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The House Tuesday voted in favor of legislation that if passed by the Senate would limit the power of nearly all regulatory agencies, including the FCC.   

Called the Regulatory Accountability Act, the bill seeks to restrict the creation of any significant new regulations by virtually every single federal agency. 

A Huffington Post report notes that opponents of the measure are calling it a "stealth attack" by Republicans because it attacks obscure parts of the regulatory process but is so broad that it affects every government agency. 

The White House said the President would ultimately veto the bill if it makes it through the Senate. 

"The Regulatory Accountability Act would impose unprecedented and unnecessary procedural requirements on agencies that would prevent them from efficiently performing their statutory responsibilities,” the White House said in a statement. "It would also create needless regulatory and legal uncertainty and further impede the implementation of protections for the American public.”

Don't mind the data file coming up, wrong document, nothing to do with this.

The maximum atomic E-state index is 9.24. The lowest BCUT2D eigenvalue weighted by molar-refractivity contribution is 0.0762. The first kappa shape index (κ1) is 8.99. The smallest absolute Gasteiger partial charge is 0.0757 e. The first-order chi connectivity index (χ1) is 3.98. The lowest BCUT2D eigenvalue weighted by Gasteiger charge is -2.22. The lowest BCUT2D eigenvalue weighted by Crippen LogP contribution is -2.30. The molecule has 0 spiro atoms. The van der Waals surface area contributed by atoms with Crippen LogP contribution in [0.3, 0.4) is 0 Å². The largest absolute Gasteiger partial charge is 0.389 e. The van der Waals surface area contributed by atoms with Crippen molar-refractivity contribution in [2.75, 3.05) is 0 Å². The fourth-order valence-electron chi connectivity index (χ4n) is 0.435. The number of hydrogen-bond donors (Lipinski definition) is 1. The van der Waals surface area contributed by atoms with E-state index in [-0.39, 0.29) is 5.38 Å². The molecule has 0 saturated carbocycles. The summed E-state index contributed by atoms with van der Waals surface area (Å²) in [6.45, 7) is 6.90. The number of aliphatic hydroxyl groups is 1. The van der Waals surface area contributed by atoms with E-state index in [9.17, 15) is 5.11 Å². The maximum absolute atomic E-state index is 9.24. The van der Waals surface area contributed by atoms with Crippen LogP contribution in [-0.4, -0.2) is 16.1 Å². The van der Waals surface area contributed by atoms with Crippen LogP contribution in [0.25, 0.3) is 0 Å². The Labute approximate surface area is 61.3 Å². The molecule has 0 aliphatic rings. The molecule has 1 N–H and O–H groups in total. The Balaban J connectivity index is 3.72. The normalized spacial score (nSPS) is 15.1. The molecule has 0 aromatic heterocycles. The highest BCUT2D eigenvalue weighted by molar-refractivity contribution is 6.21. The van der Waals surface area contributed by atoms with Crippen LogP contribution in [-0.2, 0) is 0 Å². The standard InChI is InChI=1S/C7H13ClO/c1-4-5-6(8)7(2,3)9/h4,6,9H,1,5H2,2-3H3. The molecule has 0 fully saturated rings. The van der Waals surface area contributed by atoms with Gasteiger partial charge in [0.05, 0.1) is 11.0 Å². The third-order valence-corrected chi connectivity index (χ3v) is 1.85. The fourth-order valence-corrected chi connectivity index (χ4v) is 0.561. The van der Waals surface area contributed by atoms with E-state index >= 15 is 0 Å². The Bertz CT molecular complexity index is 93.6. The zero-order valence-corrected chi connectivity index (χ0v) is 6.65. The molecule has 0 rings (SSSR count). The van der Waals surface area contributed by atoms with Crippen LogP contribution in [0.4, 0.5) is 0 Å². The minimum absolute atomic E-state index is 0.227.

Katie Weatherford, Regulatory Policy Analyst for the Center for Effective Government, said that passage of the Regulatory Accountability Act would significantly affect the FCC's ability to create and pass meaningful regulations. The FCC, which is digging in for a fight to reclassify Internet service providers as public utilities, declined to comment on the matter.

The Regulatory Accountability Act was passed by the House in 2013 and in 2014 but was rejected by what was then a Democrat-controlled Senate. 

Weatherford said she expects a version of the Act to be introduced in Senate soon. "I think that it has a chance of getting enough votes to pass in the Senate," she said but declined to comment on whether the bill would get enough votes for a super majority, which would serve to override Obama's veto pen.

 

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